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The visit by Mr. James Kelly, the U.S. assistant secretary of state for East Asian affairs, to Pyongyang yielded no breakthrough in relations between North Korea and the United States. Nonetheless, the two sides are talking and appear committed to a serious dialogue. The U.S., like Japan, should give North Korea a chance to prove that it is ready to normalize relations.

Mr. Kelly’s trip to North Korea was the highest-ranking visit by a U.S. official in the Bush administration. Former Secretary of State Madeleine Albright went to Pyongyang in the final months of the Clinton administration, and a visit by President Bill Clinton himself was said to have been in the works. At the time, it seemed that a deal between the two countries was imminent particularly in regard to North Korea’s development and sale of ballistic missiles but George W. Bush’s victory in the 2000 presidential election closed off that avenue.

Mr. Bush came to power with a deep skepticism about the value of engagement with North Korea. He endorsed the “sunshine policy” of South Korean President Kim Dae Jung but his administration then spent the next five months reviewing U.S. policy toward Pyongyang. Although the review concluded by endorsing engagement and declared that the U.S. was willing “to talk anywhere, anytime, without preconditions,” there was no progress. North Korea deserves the blame for this: It demanded that the Bush administration take up where Mr. Clinton had left off. Mr. Bush’s labeling of the North Korean government as part of an “axis of evil” in his State of the Union address last January only deepened the wedge between the two countries.

This summer, the U.S. offered to send an envoy to Pyongyang, but Washington withdrew the offer after the June 29 clash between the two Korean navies. U.S. Secretary of State Colin Powell briefly met his North Korean counterpart Mr. Paek Nam Sun at the ASEAN Regional Forum meeting in July.

The real impetus for the resumption of talks was last month’s visit to Pyongyang by Prime Minister Junichiro Koizumi. Mr. Koizumi’s bold gesture paid real dividends: the surprise admission of North Korean involvement in the abduction of Japanese citizens, an apology by North Korean leader Kim Jong Il, and a pledge to continue the moratorium on missile testing (scheduled to expire in 2003) and to allow international inspections of the North’s nuclear facilities. Since Japan has every reason to be as skeptical as the U.S. about North Korean intentions, Tokyo’s decision to try engagement made it almost impossible for the U.S. to continue its hard line and hold out.

Mr. Kelly has been close-mouthed about the visit. The meetings themselves were short, the agenda covered the range of U.S. concerns and the exchanges were “frank” and “useful,” explained Mr. Kelly in a brief statement to the press. He has not taken any media questions since leaving Pyongyang, although he has briefed the governments in Seoul and Tokyo on both legs of the trip. Mr. Kelly did not meet Mr. Kim Jong Il; instead he met with Mr. Kim Yong Nam, number two in North Korea and the nominal head of state.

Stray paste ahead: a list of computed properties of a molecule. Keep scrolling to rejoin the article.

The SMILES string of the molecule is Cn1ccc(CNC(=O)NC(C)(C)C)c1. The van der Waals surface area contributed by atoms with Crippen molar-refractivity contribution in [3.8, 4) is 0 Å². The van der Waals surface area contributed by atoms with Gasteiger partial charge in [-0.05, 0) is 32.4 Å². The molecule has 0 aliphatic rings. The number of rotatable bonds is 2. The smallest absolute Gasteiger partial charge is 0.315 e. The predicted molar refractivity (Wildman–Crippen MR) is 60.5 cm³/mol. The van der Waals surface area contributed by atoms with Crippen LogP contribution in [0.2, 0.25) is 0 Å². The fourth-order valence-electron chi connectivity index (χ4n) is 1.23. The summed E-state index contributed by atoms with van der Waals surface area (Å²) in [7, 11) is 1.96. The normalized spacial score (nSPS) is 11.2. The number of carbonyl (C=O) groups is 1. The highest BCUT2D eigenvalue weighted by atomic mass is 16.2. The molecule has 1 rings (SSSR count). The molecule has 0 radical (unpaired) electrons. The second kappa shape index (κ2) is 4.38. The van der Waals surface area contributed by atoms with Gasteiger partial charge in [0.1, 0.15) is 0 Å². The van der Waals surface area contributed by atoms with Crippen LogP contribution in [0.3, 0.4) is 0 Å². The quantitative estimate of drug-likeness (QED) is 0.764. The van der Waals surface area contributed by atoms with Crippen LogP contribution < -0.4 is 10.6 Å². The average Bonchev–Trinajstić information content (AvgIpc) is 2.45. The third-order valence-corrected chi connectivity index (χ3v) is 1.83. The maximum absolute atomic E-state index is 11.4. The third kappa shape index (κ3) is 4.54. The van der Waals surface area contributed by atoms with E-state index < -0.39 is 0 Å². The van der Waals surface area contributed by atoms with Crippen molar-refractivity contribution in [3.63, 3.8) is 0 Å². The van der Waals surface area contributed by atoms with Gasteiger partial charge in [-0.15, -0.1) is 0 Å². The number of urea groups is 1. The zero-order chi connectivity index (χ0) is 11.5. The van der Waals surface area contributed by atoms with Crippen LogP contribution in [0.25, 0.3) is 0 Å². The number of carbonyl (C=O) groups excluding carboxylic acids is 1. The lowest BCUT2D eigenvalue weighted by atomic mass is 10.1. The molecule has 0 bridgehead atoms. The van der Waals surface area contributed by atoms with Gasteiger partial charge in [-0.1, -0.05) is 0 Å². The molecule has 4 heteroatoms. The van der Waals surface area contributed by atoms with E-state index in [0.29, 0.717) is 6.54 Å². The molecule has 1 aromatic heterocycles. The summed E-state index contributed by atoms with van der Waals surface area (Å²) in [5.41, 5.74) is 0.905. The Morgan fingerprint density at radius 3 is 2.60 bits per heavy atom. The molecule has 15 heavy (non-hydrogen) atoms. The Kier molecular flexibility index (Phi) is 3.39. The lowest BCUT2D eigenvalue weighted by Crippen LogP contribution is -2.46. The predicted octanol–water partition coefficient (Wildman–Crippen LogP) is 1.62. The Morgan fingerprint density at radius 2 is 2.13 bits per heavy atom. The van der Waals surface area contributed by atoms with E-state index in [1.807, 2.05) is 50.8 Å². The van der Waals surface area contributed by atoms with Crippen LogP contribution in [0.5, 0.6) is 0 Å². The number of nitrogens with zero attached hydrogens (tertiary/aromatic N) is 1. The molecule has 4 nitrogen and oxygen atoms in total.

Reportedly, no future meetings have been set but the U.S. is committed to continuing the dialogue. The determining factor will be proof that North Korea is really changing its behavior. Promises alone are not enough: At the historic June 2000 North-South summit, the North Koreans made some 20 promises, only two of which have been honored.

Intriguingly, there are signs that a shift is under way. Mr. Kim’s admissions to Mr. Koizumi is one indicator, but still more important are the commitments to ongoing projects, such as opening road and rail links with South Korea and the resumption of visits between families separated by the Korean War. The North has already adopted some market-oriented reforms, such as letting prices rise to more natural levels, eliminating rations for some key products and compensating individuals according to their production rather than rank. The decision to open a special administrative region on the border with China that would be autonomous and based on capitalist principles could be another important development.

In fact, there is no real alternative to engagement with North Korea. Isolation will not work; North Korea is unpredictable, but the one certainty is that it does not like to be ignored or marginalized. The only questions concern the terms of engagement. Mr. Koizumi’s trip demonstrated that a firm position works: His refusal to push the abductions issue aside forced Pyongyang to admit its past kidnappings. Japan has not bent its principles while stressing the need to pursue a diplomatic solution. Pyongyang has gotten the message apparently the U.S. has as well.

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